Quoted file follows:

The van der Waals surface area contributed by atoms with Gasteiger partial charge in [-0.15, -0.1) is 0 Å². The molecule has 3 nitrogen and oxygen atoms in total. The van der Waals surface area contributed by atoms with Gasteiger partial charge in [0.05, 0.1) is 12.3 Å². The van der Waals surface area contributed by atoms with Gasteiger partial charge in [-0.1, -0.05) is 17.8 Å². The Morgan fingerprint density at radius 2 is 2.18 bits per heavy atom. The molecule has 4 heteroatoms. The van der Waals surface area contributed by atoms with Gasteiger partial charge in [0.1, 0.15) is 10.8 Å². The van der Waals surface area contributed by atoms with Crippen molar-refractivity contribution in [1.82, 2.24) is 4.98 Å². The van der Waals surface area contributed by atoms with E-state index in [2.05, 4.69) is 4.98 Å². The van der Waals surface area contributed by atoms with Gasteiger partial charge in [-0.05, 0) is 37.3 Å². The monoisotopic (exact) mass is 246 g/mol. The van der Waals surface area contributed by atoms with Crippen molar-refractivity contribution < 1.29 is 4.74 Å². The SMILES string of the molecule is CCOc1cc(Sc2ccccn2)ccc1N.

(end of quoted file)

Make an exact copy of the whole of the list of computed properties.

The van der Waals surface area contributed by atoms with Gasteiger partial charge in [-0.15, -0.1) is 0 Å². The molecule has 3 nitrogen and oxygen atoms in total. The van der Waals surface area contributed by atoms with Gasteiger partial charge in [0.05, 0.1) is 12.3 Å². The van der Waals surface area contributed by atoms with Gasteiger partial charge in [-0.1, -0.05) is 17.8 Å². The Morgan fingerprint density at radius 2 is 2.18 bits per heavy atom. The molecule has 4 heteroatoms. The van der Waals surface area contributed by atoms with Gasteiger partial charge in [0.1, 0.15) is 10.8 Å². The van der Waals surface area contributed by atoms with Crippen molar-refractivity contribution in [1.82, 2.24) is 4.98 Å². The van der Waals surface area contributed by atoms with E-state index in [2.05, 4.69) is 4.98 Å². The van der Waals surface area contributed by atoms with Gasteiger partial charge in [-0.05, 0) is 37.3 Å². The monoisotopic (exact) mass is 246 g/mol. The van der Waals surface area contributed by atoms with Crippen molar-refractivity contribution < 1.29 is 4.74 Å². The SMILES string of the molecule is CCOc1cc(Sc2ccccn2)ccc1N.